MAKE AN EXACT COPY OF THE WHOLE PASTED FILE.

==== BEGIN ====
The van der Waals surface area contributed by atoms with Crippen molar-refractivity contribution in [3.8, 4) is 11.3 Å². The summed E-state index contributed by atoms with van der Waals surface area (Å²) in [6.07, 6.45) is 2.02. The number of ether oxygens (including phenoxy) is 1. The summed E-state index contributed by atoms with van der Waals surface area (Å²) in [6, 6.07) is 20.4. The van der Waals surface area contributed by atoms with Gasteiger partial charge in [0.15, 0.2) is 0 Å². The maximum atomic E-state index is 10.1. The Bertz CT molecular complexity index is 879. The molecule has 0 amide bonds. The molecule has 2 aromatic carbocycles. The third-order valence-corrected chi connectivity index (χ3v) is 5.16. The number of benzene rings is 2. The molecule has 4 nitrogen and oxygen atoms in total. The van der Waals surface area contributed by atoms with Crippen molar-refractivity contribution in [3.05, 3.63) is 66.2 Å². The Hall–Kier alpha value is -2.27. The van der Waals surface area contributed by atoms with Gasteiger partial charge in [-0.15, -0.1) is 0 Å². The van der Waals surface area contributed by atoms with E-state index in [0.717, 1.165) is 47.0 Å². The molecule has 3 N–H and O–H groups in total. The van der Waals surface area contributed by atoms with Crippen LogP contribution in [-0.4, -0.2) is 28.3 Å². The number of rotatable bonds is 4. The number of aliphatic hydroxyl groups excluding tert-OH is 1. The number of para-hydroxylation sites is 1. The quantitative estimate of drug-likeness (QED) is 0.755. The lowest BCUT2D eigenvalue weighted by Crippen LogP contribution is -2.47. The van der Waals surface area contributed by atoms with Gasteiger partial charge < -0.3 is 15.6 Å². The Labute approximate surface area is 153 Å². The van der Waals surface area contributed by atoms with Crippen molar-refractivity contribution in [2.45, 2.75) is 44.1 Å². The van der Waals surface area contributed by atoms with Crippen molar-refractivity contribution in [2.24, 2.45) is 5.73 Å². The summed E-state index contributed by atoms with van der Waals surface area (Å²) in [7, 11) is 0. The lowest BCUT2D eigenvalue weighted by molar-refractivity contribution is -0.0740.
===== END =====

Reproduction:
The van der Waals surface area contributed by atoms with Crippen molar-refractivity contribution in [3.8, 4) is 11.3 Å². The summed E-state index contributed by atoms with van der Waals surface area (Å²) in [6.07, 6.45) is 2.02. The number of ether oxygens (including phenoxy) is 1. The summed E-state index contributed by atoms with van der Waals surface area (Å²) in [6, 6.07) is 20.4. The van der Waals surface area contributed by atoms with Gasteiger partial charge in [0.15, 0.2) is 0 Å². The maximum atomic E-state index is 10.1. The Bertz CT molecular complexity index is 879. The molecule has 0 amide bonds. The molecule has 2 aromatic carbocycles. The third-order valence-corrected chi connectivity index (χ3v) is 5.16. The number of benzene rings is 2. The molecule has 4 nitrogen and oxygen atoms in total. The van der Waals surface area contributed by atoms with Crippen molar-refractivity contribution in [3.05, 3.63) is 66.2 Å². The Hall–Kier alpha value is -2.27. The van der Waals surface area contributed by atoms with Gasteiger partial charge in [-0.15, -0.1) is 0 Å². The van der Waals surface area contributed by atoms with E-state index in [0.717, 1.165) is 47.0 Å². The molecule has 3 N–H and O–H groups in total. The van der Waals surface area contributed by atoms with Crippen LogP contribution in [-0.4, -0.2) is 28.3 Å². The number of rotatable bonds is 4. The number of aliphatic hydroxyl groups excluding tert-OH is 1. The number of para-hydroxylation sites is 1. The quantitative estimate of drug-likeness (QED) is 0.755. The lowest BCUT2D eigenvalue weighted by Crippen LogP contribution is -2.47. The van der Waals surface area contributed by atoms with Gasteiger partial charge < -0.3 is 15.6 Å². The Labute approximate surface area is 153 Å². The van der Waals surface area contributed by atoms with Crippen molar-refractivity contribution in [2.45, 2.75) is 44.1 Å². The van der Waals surface area contributed by atoms with Crippen molar-refractivity contribution in [2.24, 2.45) is 5.73 Å². The summed E-state index contributed by atoms with van der Waals surface area (Å²) in [7, 11) is 0. The lowest BCUT2D eigenvalue weighted by molar-refractivity contribution is -0.0740.